COVID-19 also opens a new area for nursing research, evidence-based practice and scholarly investigation. There are gaps in the nursing literature about population health and prevention. Public health also involves the study of social justice and its impact on practice. Faculty and students need to engage in honest dialogues about their implicit biases and the role that health disparities, diversity, racial injustice and violence have on health and human flourishing. Lastly, nurses must advocate for a more robust public health system at all levels of government. They must be at policy tables. Although nurses are receiving accolades for their care of people with COVID -19, they were not the faces of the Coronavirus Task Force or visible leaders in the FDA, Homeland Security, NIH or the CDC. That needs to change.

SR. ROSEMARY DONLEY is a nursing professor and holds the Jacques Laval Chair for Justice for Vulnerable Populations at Duquesne University School of Nursing, Pittsburgh.

  1. Bruce Feiler, Life Is the Story You Tell Yourself: Mastering Transitions in a Nonlinear Age (New York: Penguin Press, 2020).
  2. "Lost on the Frontline," Staffs of Kaiser Health News and The Guardian, Kaiser Health News website, Aug. 10, 2020, https://khn.org/news/lost-on-the-frontline-health-care-worker-death-toll-covid19-coronavirus/; See also Usha Lee McFarling, "Nursing Ranks are Filled with Filipino Americans. The Pandemic Is Taking an Outsized Toll on Them, Stat, April 28, 2020, https://www.statnews.com/2020/04/28/coronavirus-taking-outsized-toll-on-filipino-american-nurses/.
  3. "History of HIV and AIDs Overview," Avert website: https://www.avert.org/professionals/history-hiv-aids/overview.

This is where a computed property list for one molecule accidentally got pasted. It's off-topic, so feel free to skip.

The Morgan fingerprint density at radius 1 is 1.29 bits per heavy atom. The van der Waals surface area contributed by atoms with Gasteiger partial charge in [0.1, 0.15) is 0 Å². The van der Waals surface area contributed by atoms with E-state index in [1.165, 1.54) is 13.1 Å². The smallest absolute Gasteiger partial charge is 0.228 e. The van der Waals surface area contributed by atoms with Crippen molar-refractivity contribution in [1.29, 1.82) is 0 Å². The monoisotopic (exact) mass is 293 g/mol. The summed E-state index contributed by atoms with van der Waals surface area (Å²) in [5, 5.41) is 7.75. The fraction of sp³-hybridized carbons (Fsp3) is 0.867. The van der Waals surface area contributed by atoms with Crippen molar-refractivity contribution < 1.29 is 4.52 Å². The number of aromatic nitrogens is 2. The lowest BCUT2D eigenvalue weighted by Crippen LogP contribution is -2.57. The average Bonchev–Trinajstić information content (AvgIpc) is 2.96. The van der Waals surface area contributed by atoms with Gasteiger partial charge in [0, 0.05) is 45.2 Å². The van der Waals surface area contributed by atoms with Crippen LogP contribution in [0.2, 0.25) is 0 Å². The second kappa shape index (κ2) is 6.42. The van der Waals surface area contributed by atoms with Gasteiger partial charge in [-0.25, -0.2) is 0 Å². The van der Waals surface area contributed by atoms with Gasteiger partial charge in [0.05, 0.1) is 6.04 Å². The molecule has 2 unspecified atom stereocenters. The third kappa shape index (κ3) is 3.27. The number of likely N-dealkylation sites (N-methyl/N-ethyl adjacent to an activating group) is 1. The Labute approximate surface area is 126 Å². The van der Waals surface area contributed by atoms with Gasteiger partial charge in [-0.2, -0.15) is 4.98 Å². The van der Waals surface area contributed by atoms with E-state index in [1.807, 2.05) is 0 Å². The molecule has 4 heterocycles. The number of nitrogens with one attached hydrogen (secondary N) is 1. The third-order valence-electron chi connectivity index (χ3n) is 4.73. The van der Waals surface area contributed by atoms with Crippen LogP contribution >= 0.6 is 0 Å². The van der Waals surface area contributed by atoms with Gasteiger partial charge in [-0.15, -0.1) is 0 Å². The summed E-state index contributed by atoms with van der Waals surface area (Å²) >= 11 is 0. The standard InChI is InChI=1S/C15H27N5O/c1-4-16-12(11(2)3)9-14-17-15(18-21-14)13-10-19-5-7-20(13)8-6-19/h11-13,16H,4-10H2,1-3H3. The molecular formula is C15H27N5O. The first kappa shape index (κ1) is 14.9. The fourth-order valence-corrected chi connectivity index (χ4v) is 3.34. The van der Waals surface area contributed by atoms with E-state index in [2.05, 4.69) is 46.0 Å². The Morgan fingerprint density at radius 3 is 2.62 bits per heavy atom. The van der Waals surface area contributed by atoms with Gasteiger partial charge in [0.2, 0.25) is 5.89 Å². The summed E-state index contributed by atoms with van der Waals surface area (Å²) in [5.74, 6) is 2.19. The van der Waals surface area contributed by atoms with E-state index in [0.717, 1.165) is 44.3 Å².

4. "History of HIV."
  5. Ralph W. Tyler, Basic Principles of Curriculum and Instruction (Chicago, London: The University of Chicago Press, 2013).
  6. "Facts on Nursing," American Association of Colleges of Nursing, AACN website, April 1, 2019, https://www.aacnnursing.org/News-Information/Fact-Sheets/Nursing-Fact-Sheet.
  7. Kelly A. Goudreau, "Editorial: LACE, APRN Consensus... and WIIFM (What's in It for Me)?" Clinical Nurse Specialist: The Journal for Advanced Nursing Practice 25, no. 1 (January 2011), 5-7.
  8. Healthy People 2020 website, https://www.healthypeople.gov/2020/About-Healthy-People.
  9. John L. Micek, "Pennsylvania Ranks 45th in the Nation in Per Capita Public Health Spending, Report," Wednesday Morning Coffee, Pennsylvania Capital Star, July 24, 2019, https://www.penncapital-star.com/commentary/pa-ranks-45th-in-the-nation-in-per-capita-public-health-spending-report-wednesday-morning-coffee/.
  10. Meredith B. Rosenthal, Alan Zaslavsky and Joseph P. Newhouse. "The Geographic Distribution of Physicians Revisited," Health Services Research 40, no. 6 pt. 1 (December 2005): 1931–52. https://doi.org/10.1111/j.1475-6773.2005.00440.x.



Reshaping the Future of Nursing Education

Copyright © 2020 by the Catholic Health Association of the United States

For reprint permission, contact Betty Crosby or call (314) 253-3490.